We recommend that you also visit the ROSPA website for more information about the dangers of water to young children.

Security of Wardrobes, Shelving and Cookers

A lot of tall wardrobes, shelving units and some free-standing cookers have safety straps to stop them from toppling over. Always ensure these are fitted when installing new furniture. If you are using any antique wardrobes or second hand furniture that could potentially fall over on a guest, make sure they are securely fixed to the wall of the house. In many old properties, the floors are not level and this can make furniture more unstable.

The picture below shows the retaining chains on a recently installed Beko electric cooker.

Cooker safety straps

Blind Cords - Danger to Young Children

According to the safety awareness charity RoSPA, 'there have been at least 28 deaths across the UK due to looped cords since 1999 (17 of which have occurred since the start of 2010)'. The risk here is that young children strangle themselves in the control cords commonly fitted to roller, Roman and other types of blind. We recommend that owners of holiday properties visit the Make it Safe website to find out about blind safety and what can be done to make existing blinds safer.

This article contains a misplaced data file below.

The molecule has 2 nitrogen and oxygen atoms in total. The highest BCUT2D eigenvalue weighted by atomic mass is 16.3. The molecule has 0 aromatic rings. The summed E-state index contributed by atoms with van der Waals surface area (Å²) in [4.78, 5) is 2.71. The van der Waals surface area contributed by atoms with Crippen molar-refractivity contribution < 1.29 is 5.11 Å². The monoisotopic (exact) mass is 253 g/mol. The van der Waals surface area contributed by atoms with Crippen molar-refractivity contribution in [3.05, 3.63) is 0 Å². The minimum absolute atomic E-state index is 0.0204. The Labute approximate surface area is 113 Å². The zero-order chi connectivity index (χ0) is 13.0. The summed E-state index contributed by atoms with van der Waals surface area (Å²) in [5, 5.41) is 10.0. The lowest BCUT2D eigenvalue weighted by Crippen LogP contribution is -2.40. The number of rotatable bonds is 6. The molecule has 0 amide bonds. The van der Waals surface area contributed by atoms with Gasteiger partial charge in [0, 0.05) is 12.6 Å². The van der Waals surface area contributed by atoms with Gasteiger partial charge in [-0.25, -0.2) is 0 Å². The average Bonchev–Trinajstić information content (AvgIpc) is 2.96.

Safety Glass

Safety Glass should be fitted in all critical areas. Properties that date from before 1992 could well have issues with non-compliant glazing. Ordinary glass can be upgraded using safety film which is like a giant piece of Sellotape that can be retro-fitted.

For full details of the requirements for Safety Glass, refer to Approved Document K: protection from falling, collision and impact

Chemicals and Cleaning Materials in Cupboards

All cleaning materials and other chemicals which could be harmful to small children should be stored out of their reach. Remove any products that are not strictly necessary for guests use.

Swimming Pools

Safer4Guests.co.uk does not provide information on Swimming Pool safety. Owners of properties with a Swmming Pool should refer to Managing health and safety in swimming pools which is a HSE guide.